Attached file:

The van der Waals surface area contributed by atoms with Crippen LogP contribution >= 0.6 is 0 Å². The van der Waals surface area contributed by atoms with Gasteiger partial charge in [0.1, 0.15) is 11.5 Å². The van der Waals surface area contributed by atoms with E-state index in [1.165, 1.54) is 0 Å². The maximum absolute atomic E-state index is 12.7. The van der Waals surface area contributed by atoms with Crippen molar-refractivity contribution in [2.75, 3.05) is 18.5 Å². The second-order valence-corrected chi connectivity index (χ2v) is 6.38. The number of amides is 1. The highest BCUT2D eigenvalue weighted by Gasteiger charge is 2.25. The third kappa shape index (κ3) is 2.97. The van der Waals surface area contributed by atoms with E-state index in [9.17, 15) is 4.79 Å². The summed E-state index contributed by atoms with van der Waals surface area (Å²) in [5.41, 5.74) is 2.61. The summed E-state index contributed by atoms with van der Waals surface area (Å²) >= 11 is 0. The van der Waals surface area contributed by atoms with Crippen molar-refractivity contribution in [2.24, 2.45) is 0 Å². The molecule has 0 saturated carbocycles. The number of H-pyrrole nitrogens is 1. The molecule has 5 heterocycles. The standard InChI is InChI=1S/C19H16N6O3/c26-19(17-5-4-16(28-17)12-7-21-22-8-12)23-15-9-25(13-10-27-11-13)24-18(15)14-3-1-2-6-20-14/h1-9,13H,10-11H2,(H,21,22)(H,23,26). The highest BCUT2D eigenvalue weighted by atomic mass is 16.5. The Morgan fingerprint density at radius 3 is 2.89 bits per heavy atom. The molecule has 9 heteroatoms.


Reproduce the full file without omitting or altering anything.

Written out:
The van der Waals surface area contributed by atoms with Crippen LogP contribution >= 0.6 is 0 Å². The van der Waals surface area contributed by atoms with Gasteiger partial charge in [0.1, 0.15) is 11.5 Å². The van der Waals surface area contributed by atoms with E-state index in [1.165, 1.54) is 0 Å². The maximum absolute atomic E-state index is 12.7. The van der Waals surface area contributed by atoms with Crippen molar-refractivity contribution in [2.75, 3.05) is 18.5 Å². The second-order valence-corrected chi connectivity index (χ2v) is 6.38. The number of amides is 1. The highest BCUT2D eigenvalue weighted by Gasteiger charge is 2.25. The third kappa shape index (κ3) is 2.97. The van der Waals surface area contributed by atoms with E-state index in [9.17, 15) is 4.79 Å². The summed E-state index contributed by atoms with van der Waals surface area (Å²) in [5.41, 5.74) is 2.61. The summed E-state index contributed by atoms with van der Waals surface area (Å²) >= 11 is 0. The van der Waals surface area contributed by atoms with Crippen molar-refractivity contribution in [2.24, 2.45) is 0 Å². The molecule has 0 saturated carbocycles. The number of H-pyrrole nitrogens is 1. The molecule has 5 heterocycles. The standard InChI is InChI=1S/C19H16N6O3/c26-19(17-5-4-16(28-17)12-7-21-22-8-12)23-15-9-25(13-10-27-11-13)24-18(15)14-3-1-2-6-20-14/h1-9,13H,10-11H2,(H,21,22)(H,23,26). The highest BCUT2D eigenvalue weighted by atomic mass is 16.5. The Morgan fingerprint density at radius 3 is 2.89 bits per heavy atom. The molecule has 9 heteroatoms.